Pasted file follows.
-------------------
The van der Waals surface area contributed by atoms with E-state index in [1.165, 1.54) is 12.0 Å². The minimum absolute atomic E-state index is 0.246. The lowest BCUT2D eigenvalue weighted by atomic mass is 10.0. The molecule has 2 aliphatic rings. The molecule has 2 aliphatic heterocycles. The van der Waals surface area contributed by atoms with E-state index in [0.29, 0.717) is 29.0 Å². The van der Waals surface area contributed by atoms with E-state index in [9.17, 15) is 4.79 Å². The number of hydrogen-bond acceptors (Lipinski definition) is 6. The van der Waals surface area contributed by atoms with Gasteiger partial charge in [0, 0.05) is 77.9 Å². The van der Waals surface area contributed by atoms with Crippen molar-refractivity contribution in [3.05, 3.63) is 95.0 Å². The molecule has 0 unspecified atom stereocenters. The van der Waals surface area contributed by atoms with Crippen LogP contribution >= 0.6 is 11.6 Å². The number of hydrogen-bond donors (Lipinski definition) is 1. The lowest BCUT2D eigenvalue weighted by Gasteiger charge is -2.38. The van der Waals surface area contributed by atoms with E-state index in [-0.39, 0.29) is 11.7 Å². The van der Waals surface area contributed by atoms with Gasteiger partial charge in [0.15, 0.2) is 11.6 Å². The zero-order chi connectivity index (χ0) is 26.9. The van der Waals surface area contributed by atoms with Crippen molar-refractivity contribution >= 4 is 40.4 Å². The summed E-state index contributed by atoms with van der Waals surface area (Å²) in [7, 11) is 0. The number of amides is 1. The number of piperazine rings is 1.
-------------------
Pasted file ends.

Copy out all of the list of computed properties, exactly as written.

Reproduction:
The van der Waals surface area contributed by atoms with E-state index in [1.165, 1.54) is 12.0 Å². The minimum absolute atomic E-state index is 0.246. The lowest BCUT2D eigenvalue weighted by atomic mass is 10.0. The molecule has 2 aliphatic rings. The molecule has 2 aliphatic heterocycles. The van der Waals surface area contributed by atoms with E-state index in [0.29, 0.717) is 29.0 Å². The van der Waals surface area contributed by atoms with E-state index in [9.17, 15) is 4.79 Å². The number of hydrogen-bond acceptors (Lipinski definition) is 6. The van der Waals surface area contributed by atoms with Gasteiger partial charge in [0, 0.05) is 77.9 Å². The van der Waals surface area contributed by atoms with Crippen molar-refractivity contribution in [3.05, 3.63) is 95.0 Å². The molecule has 0 unspecified atom stereocenters. The van der Waals surface area contributed by atoms with Crippen LogP contribution >= 0.6 is 11.6 Å². The number of hydrogen-bond donors (Lipinski definition) is 1. The lowest BCUT2D eigenvalue weighted by Gasteiger charge is -2.38. The van der Waals surface area contributed by atoms with E-state index in [-0.39, 0.29) is 11.7 Å². The van der Waals surface area contributed by atoms with Gasteiger partial charge in [0.15, 0.2) is 11.6 Å². The zero-order chi connectivity index (χ0) is 26.9. The van der Waals surface area contributed by atoms with Crippen molar-refractivity contribution >= 4 is 40.4 Å². The summed E-state index contributed by atoms with van der Waals surface area (Å²) in [7, 11) is 0. The number of amides is 1. The number of piperazine rings is 1.